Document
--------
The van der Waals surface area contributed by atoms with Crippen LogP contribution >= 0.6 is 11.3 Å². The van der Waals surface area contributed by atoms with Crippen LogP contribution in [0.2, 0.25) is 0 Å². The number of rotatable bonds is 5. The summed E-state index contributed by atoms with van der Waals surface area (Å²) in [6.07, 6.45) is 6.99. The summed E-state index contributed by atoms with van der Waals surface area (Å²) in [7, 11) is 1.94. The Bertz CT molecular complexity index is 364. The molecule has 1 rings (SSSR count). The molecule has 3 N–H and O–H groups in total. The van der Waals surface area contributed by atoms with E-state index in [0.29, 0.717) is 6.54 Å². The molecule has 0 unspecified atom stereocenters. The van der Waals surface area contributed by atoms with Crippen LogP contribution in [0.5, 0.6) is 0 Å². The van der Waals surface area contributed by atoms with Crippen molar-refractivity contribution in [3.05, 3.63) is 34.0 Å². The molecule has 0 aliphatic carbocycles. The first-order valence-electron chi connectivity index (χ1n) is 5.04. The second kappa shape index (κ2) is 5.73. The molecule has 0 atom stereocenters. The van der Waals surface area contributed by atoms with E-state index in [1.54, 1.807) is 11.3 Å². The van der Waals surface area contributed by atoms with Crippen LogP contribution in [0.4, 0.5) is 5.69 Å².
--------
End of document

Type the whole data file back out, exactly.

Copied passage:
The van der Waals surface area contributed by atoms with Crippen LogP contribution >= 0.6 is 11.3 Å². The van der Waals surface area contributed by atoms with Crippen LogP contribution in [0.2, 0.25) is 0 Å². The number of rotatable bonds is 5. The summed E-state index contributed by atoms with van der Waals surface area (Å²) in [6.07, 6.45) is 6.99. The summed E-state index contributed by atoms with van der Waals surface area (Å²) in [7, 11) is 1.94. The Bertz CT molecular complexity index is 364. The molecule has 1 rings (SSSR count). The molecule has 3 N–H and O–H groups in total. The van der Waals surface area contributed by atoms with E-state index in [0.29, 0.717) is 6.54 Å². The molecule has 0 unspecified atom stereocenters. The van der Waals surface area contributed by atoms with Crippen LogP contribution in [0.5, 0.6) is 0 Å². The van der Waals surface area contributed by atoms with Crippen molar-refractivity contribution in [3.05, 3.63) is 34.0 Å². The molecule has 0 aliphatic carbocycles. The first-order valence-electron chi connectivity index (χ1n) is 5.04. The second kappa shape index (κ2) is 5.73. The molecule has 0 atom stereocenters. The van der Waals surface area contributed by atoms with E-state index in [1.54, 1.807) is 11.3 Å². The van der Waals surface area contributed by atoms with Crippen LogP contribution in [0.4, 0.5) is 5.69 Å².